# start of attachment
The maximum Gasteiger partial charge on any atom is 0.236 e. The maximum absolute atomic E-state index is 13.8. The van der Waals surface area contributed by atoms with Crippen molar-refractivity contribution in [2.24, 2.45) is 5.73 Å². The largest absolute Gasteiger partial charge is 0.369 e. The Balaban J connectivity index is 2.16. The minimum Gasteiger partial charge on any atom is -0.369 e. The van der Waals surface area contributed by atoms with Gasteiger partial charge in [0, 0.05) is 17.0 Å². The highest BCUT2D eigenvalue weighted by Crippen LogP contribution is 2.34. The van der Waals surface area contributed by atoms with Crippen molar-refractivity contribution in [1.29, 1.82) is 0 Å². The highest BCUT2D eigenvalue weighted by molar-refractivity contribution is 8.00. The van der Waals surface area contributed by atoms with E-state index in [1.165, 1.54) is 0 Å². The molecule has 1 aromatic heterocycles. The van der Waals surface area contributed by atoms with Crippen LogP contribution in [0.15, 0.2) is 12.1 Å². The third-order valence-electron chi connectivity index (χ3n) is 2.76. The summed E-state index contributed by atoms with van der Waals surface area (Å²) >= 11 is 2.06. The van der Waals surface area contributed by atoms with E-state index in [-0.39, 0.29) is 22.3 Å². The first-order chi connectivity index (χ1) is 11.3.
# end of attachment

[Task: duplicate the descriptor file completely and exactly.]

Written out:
The maximum Gasteiger partial charge on any atom is 0.236 e. The maximum absolute atomic E-state index is 13.8. The van der Waals surface area contributed by atoms with Crippen molar-refractivity contribution in [2.24, 2.45) is 5.73 Å². The largest absolute Gasteiger partial charge is 0.369 e. The Balaban J connectivity index is 2.16. The minimum Gasteiger partial charge on any atom is -0.369 e. The van der Waals surface area contributed by atoms with Gasteiger partial charge in [0, 0.05) is 17.0 Å². The highest BCUT2D eigenvalue weighted by Crippen LogP contribution is 2.34. The van der Waals surface area contributed by atoms with Crippen molar-refractivity contribution in [1.29, 1.82) is 0 Å². The highest BCUT2D eigenvalue weighted by molar-refractivity contribution is 8.00. The van der Waals surface area contributed by atoms with E-state index in [1.165, 1.54) is 0 Å². The molecule has 1 aromatic heterocycles. The van der Waals surface area contributed by atoms with Crippen LogP contribution in [0.15, 0.2) is 12.1 Å². The third-order valence-electron chi connectivity index (χ3n) is 2.76. The summed E-state index contributed by atoms with van der Waals surface area (Å²) >= 11 is 2.06. The van der Waals surface area contributed by atoms with E-state index in [-0.39, 0.29) is 22.3 Å². The first-order chi connectivity index (χ1) is 11.3.